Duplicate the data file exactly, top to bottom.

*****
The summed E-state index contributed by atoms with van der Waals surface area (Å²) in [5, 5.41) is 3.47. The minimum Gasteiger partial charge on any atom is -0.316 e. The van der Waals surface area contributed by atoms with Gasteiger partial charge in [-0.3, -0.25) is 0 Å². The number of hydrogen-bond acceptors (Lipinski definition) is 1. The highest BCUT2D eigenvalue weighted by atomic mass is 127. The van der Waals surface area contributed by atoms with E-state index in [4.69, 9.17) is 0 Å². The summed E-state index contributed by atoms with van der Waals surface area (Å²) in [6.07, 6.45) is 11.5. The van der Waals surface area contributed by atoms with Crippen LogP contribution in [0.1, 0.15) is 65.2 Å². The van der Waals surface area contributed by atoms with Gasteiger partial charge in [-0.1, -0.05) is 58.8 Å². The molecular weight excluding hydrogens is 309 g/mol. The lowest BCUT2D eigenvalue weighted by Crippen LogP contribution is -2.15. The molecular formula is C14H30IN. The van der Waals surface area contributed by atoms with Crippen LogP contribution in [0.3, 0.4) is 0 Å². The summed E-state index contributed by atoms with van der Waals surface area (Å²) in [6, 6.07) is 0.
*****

The summed E-state index contributed by atoms with van der Waals surface area (Å²) in [5, 5.41) is 3.47. The minimum Gasteiger partial charge on any atom is -0.316 e. The van der Waals surface area contributed by atoms with Gasteiger partial charge in [-0.3, -0.25) is 0 Å². The number of hydrogen-bond acceptors (Lipinski definition) is 1. The highest BCUT2D eigenvalue weighted by atomic mass is 127. The van der Waals surface area contributed by atoms with E-state index in [4.69, 9.17) is 0 Å². The summed E-state index contributed by atoms with van der Waals surface area (Å²) in [6.07, 6.45) is 11.5. The van der Waals surface area contributed by atoms with Crippen LogP contribution in [0.1, 0.15) is 65.2 Å². The van der Waals surface area contributed by atoms with Gasteiger partial charge in [-0.1, -0.05) is 58.8 Å². The molecular weight excluding hydrogens is 309 g/mol. The lowest BCUT2D eigenvalue weighted by Crippen LogP contribution is -2.15. The molecular formula is C14H30IN. The van der Waals surface area contributed by atoms with Crippen LogP contribution in [0.3, 0.4) is 0 Å². The summed E-state index contributed by atoms with van der Waals surface area (Å²) in [6, 6.07) is 0.